I can see clearly now

Jimmy Cliff sang about the difference seeing clearly made:

“I can see clearly now the rain is gone
I can see all obstacles in my way
Gone are the dark clouds that had me down
It’s gonna be a bright bright sunshinin’ day
It’s gonna be a bright bright sunshinin’ day

Oh yes, I can make it now the pain is gone
All of the bad feelings have disappeared
Here is that rainbow I’ve been praying for
It’s gonna be a bright bright sunshinin’ day”

I had a cataract removed from my left eye yesterday.  I now have two new eyes and can say I can see clearly now.  (A big thank you to the staff at the hospital at this point for making this possible.)

It takes some getting used to.  I’m struggling with there being so much light and the eye feels a little bruised, but these things will pass.  It changes everything I turn my attention to because I can simply see more.

Seeing in a new way, a better, clearer, brighter way, is a quest defines our lives, whether we have cataracts or not.  We see ourselves and the world around us increasingly differently, as Alex McManus points out hopes and fears go together.  When we see something more clearly, or in more detail for the first time, it can be uncomfortable, even painful:

‘Imagining possible futures is also where we must face both our deepest fears and greatest hopes.’*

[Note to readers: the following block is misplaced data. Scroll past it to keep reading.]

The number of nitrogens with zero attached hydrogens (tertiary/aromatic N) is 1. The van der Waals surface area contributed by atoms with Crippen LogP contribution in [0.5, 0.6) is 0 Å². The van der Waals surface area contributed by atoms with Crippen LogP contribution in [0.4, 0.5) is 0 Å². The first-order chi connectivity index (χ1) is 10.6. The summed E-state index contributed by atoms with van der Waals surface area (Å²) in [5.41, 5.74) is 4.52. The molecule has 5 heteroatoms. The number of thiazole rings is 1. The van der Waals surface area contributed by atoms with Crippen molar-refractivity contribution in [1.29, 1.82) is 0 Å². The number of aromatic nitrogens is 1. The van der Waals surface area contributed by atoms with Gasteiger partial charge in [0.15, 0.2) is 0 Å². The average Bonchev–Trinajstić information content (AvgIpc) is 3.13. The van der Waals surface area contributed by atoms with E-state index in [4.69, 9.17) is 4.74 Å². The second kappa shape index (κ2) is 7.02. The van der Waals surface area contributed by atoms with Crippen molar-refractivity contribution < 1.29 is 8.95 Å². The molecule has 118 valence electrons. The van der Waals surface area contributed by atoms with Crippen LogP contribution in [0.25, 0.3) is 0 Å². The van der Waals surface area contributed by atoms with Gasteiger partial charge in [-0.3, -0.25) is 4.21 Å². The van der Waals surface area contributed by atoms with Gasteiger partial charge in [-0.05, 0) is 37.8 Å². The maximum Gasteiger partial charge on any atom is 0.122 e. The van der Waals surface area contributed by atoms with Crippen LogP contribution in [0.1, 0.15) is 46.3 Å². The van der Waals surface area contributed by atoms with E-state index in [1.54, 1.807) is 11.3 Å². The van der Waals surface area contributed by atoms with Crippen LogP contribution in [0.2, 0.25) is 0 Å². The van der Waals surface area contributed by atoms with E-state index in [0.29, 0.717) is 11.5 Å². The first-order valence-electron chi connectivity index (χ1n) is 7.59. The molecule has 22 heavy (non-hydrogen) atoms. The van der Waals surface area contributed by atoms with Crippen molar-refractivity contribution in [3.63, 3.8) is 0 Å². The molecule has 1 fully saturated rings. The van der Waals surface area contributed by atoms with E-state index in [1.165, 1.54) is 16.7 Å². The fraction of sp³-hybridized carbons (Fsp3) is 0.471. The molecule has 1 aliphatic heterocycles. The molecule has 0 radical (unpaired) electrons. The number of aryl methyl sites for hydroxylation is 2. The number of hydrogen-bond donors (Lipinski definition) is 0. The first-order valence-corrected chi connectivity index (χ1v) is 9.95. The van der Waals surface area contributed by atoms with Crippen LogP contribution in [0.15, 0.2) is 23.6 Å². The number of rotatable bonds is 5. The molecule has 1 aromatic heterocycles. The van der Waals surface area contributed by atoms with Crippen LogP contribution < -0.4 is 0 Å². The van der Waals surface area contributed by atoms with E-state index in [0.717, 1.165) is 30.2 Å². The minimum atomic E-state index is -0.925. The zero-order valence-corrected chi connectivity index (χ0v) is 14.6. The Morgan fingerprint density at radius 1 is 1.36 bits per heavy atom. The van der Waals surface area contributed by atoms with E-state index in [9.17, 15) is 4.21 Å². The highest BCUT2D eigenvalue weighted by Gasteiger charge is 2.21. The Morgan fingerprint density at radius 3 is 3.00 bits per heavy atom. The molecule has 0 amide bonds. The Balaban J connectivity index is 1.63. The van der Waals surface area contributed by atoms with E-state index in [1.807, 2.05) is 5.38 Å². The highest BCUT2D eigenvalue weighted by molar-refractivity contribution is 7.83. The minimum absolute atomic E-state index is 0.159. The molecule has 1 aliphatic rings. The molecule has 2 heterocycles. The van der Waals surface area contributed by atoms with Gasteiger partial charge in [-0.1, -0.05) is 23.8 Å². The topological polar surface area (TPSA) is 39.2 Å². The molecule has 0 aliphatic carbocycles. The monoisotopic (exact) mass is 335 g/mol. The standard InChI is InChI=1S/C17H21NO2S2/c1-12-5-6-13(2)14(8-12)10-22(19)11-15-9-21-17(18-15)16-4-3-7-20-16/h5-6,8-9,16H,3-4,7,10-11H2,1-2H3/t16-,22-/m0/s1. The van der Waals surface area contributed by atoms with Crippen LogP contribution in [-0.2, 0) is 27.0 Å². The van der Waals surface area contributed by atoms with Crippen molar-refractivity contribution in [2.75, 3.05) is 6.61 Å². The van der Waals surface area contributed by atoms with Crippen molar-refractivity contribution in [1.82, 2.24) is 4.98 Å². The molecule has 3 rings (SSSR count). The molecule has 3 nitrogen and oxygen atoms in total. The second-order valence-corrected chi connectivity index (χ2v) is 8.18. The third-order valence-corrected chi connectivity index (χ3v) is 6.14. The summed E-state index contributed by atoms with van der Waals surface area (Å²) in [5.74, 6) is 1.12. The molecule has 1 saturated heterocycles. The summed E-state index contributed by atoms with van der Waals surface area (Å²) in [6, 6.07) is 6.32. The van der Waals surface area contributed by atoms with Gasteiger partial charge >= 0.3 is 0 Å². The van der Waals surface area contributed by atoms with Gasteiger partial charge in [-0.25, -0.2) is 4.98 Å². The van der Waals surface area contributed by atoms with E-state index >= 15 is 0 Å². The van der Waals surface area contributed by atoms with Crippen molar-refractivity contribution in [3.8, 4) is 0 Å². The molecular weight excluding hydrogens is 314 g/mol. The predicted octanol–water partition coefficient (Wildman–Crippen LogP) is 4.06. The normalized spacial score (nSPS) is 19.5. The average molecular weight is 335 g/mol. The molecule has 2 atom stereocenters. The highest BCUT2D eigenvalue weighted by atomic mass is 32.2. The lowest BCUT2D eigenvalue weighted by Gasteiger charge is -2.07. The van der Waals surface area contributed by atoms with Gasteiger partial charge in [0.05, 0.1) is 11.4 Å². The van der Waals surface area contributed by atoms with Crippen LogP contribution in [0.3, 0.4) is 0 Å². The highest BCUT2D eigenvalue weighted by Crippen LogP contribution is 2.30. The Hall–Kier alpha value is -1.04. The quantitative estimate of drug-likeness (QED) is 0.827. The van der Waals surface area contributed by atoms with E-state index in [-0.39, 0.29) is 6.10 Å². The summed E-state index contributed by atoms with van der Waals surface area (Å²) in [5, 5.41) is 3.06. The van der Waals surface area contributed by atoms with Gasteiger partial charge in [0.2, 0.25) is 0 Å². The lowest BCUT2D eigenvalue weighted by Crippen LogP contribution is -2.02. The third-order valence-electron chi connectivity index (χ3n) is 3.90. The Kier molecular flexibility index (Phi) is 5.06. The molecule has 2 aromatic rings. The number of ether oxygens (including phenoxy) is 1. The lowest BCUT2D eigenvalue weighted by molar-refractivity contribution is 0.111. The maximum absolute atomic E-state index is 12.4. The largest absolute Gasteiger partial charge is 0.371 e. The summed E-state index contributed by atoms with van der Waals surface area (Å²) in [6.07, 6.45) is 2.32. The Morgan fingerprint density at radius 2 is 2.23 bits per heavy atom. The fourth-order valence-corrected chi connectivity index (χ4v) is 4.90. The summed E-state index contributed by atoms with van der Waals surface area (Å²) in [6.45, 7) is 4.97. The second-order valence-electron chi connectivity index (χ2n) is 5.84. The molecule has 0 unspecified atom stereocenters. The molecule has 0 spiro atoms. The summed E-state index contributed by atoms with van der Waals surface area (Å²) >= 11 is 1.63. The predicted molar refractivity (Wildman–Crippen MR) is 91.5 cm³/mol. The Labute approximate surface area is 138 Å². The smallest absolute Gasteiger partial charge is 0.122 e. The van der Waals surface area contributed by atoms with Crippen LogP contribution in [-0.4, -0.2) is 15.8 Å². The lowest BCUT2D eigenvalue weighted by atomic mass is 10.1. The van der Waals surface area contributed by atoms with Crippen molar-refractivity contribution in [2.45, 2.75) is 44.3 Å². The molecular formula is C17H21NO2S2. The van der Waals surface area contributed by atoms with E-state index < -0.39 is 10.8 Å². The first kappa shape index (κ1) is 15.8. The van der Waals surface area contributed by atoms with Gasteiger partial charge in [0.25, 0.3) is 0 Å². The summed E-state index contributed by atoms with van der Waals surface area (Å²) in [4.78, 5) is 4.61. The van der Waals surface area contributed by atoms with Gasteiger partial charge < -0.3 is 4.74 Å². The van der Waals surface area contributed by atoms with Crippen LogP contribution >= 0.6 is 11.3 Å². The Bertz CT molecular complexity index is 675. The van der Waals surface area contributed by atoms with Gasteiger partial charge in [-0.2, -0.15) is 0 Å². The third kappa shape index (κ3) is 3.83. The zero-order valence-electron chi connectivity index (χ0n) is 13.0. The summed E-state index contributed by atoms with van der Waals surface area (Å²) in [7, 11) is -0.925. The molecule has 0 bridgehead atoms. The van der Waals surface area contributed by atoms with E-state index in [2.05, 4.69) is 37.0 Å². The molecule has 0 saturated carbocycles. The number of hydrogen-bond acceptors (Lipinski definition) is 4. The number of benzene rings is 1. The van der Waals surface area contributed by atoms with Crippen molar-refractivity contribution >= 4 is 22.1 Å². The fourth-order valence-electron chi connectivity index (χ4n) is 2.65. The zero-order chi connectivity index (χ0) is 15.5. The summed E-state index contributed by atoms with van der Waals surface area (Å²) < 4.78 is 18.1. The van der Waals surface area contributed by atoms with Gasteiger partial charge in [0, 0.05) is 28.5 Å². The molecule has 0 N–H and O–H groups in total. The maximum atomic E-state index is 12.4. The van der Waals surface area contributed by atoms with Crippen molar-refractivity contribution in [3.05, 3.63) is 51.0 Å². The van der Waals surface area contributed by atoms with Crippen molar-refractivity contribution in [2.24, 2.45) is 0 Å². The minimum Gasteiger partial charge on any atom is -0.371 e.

We can’t do something about everything we come to see but we can can do more about something.  We might call this our “original way of seeing,” seeing, as we do, what others perhaps cannot or do not choose see.  When we act upon this original seeing, we become original people as pointed to by Gary Wills, shaping and honing our lives:

“A very original man must shape his life, make a schedule that allows him to reflect and study, and create.”**

Walt Whitman has introduced me to the word debouch, which means “to emerge from a confined space into a wide, open area.”  Physically, this is where my new seeing finds me: I am debouched.  It is also where I am stretching to emotionally, mentally, and spiritually:

‘There is that in me … I do not what it is … but I know it is in me.’^

(*From Alex McManus’ Makers of Fire – eBook version.)
(**Gary Wills, quoted in Eugene Peterson’s Run with the Horses.)
(^From Walt Whitman’s Leaves of Grass.)

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